I've tried a couple different electric boards recently, including Boosted's Dual+, the ZBoard 2.0 and the LEIF. While they're all fundamentally the same, each is a slightly different creature. The Boosted series (which was successfully Kickstarted in 2012) uses a longboard-style setup and a Bluetooth controller that handles movement and monitors battery life for itself and the board. The LEIF is a freeboard with two additional rotating wheels underneath to help you drift like a snowboard; as for accelerating, you've got a hand-held radio controller (although it's still under development). The ZBoard 2.0, meanwhile, is an oversized street/ramp style deck with pads you step on to control forward and backward motion. The hand-held controls aren't ideal in the cold -- wintry weather can quickly freeze your digits and gloves make them awkward to use -- but Boosted has the most comfortable user interface out of the bunch, at least for me.
Boosted Boards has three models in its lineup: the $999 Single, the $1,299 Dual and the $1,499 Dual+. All of them come kitted out with a bamboo deck that provides plenty of bounce and a comfy ride, and a set of soft, grippy 80A durometer wheels to give you traction while carving. Both the Dual models are out now and the Single (the lightest of the three) is expected to arrive at the end of January powered by a single 1,000W motor. It offers the most range out of the bunch and is built to be more portable, but you sacrifice some power. The top-of-the-line Dual+ offers two brushless motors totaling 2,000 watts and can tackle a 25 percent incline with gusto.
After decades of riding skateboards, I'm comfortable barreling down the road on one at high speeds, so the Dual+ model is the one I'd recommend. Cruising at 20MPH is fast for a skateboard -- I even managed 25MPH at one point -- but once you get used to it, top speed will feel pretty casual. Don't worry, though, it'll still satisfy your inner Ricky Bobby and this thing has a lot of torque right out of the gate, enough that you'll have to lean into it or get chucked off. The Dual+ also includes adjustable speed settings, letting you slow it down for newbies or save power when you want to max out the range. If you're not worried about tearing down the road at top speed, the other models may be worth the savings.
Cruising around the neighborhood, I managed to cover about 5.2 to 5.8 miles until the power was depleted (usually with the pedal to the metal) and since the regenerative "brakes" actually feed energy back into the battery, my hilliest ride also gave me the most distance. Being able to dial back your speed when shooting down a hill is a wonderful thing, especially when it gives you a chance to charge the battery (at least a little bit).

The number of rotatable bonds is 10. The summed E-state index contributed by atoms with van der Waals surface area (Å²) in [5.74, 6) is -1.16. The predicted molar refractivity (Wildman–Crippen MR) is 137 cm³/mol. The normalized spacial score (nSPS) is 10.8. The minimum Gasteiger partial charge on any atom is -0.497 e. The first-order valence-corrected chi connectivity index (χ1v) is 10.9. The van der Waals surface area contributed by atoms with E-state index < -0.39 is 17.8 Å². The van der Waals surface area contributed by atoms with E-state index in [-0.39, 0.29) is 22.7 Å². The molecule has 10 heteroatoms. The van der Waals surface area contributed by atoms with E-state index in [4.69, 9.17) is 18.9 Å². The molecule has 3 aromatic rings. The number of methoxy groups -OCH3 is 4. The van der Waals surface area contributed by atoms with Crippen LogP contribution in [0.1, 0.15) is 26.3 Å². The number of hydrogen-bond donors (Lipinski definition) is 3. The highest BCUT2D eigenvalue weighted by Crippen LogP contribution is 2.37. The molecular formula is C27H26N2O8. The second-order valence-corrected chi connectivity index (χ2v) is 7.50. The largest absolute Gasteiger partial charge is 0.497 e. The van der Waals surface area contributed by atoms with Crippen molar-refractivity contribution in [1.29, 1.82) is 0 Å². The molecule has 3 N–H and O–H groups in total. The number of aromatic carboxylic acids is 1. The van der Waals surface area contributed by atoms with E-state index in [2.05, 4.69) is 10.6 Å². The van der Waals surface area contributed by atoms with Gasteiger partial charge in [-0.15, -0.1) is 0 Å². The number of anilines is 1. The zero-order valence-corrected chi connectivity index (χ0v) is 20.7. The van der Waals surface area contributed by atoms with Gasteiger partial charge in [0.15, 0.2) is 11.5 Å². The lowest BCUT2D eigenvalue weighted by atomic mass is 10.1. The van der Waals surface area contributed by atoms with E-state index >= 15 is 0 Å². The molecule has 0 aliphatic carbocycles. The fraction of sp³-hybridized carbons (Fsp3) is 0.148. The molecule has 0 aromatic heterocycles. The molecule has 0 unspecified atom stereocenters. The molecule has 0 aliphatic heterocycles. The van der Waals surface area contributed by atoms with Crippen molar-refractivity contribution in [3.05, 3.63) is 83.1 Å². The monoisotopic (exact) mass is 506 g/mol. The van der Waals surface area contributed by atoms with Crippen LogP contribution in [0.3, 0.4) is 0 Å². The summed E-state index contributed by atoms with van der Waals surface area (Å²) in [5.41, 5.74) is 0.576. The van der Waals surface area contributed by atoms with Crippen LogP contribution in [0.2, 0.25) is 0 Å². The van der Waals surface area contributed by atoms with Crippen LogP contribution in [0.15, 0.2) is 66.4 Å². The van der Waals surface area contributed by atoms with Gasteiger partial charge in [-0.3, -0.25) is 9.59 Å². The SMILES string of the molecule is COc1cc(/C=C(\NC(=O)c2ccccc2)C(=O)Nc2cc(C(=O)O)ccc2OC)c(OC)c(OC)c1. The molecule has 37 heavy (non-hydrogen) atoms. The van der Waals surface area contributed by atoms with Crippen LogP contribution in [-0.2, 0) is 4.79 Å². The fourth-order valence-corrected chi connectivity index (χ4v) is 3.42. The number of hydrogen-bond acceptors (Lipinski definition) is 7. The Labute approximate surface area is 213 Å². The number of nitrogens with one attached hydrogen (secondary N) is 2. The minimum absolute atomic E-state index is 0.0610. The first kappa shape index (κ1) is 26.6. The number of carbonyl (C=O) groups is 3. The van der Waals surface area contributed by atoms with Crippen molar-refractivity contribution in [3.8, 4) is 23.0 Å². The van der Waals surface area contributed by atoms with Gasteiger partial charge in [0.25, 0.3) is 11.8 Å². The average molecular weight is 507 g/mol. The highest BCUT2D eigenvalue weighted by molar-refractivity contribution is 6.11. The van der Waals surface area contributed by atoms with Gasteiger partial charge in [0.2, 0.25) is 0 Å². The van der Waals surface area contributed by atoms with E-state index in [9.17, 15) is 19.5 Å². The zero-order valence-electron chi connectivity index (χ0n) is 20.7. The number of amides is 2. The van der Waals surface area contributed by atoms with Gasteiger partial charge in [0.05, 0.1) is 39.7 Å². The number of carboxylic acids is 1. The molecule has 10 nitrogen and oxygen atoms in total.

Range-wise, Boosted's ride falls short of ZBoard's proposed 24 miles (with its Pearl edition), but the motors and the style of ride you get differ a good deal between the two. With five to seven miles on a charge, you could easily commute to work if it's in range. The company's CEO and co-founder Sanjay Dastoor was also quick to point out that while these boards aren't cheap, if used daily, the money you save on trains and buses could end up balancing out the initial expenditure (and then there's the fun to be had). Also, once you reach your destination, you won't even have to worry about locking up or parking.
That portability depends on how much you're comfortable carrying around, though, which is why the company is releasing the Single. The Dual models both weigh about 15 pounds and while that may not sound like much, they seem to get heavier the longer you carry them. With the battery's inherent limits, you'll likely want to sling it over your shoulder or carry it at your side at some point, since pushing this thing when the battery has died is a bit of a pain. You can do it, but you're going to have to work at it.
On the plus side, if you purchase the additional 120W fast charger to take on the road, you can get the lithium iron phosphate 99Wh battery up to around 80 percent after only 30 minutes charging (the bundled charger takes an hour for 90 percent). It would mean carrying the laptop-style brick in your bag, but plugging in while you grab a coffee is easy enough to accomplish, and you could cruise around for a good part of the day with some planning. It's important to mention, though, that taking this thing on a bar crawl is probably not a good idea.
So, the elephant in the room here is: Are these electric skateboards worth $1,000 or more? That's a tough question, but if money isn't an object, I'd say yes. An electric skateboard certainly won't have you flashing back to those day-long curb sessions, but for straight-up cruising and tasting a bit of today's technology, it's a treat. That's especially true of the Boosted line, which I've found to be well-built and fun to ride. If you live in a sunny and warm climate, this could be a great way to commute -- and you'll barely break a sweat. The flip side is that it barely registers as exercise (you're mostly standing in one place) and won't help you reach your daily fitness goals.
Boosted Boards has been known to call its product "Hoverboard 1.0" and while that honor may already be claimed, it's certainly close enough. Being able to skate around with some horsepower under your feet is definitely a trip and the onboard motors offer sci-fi sound effects as you're thumbing the accelerator or slowing to a stop at your next destination.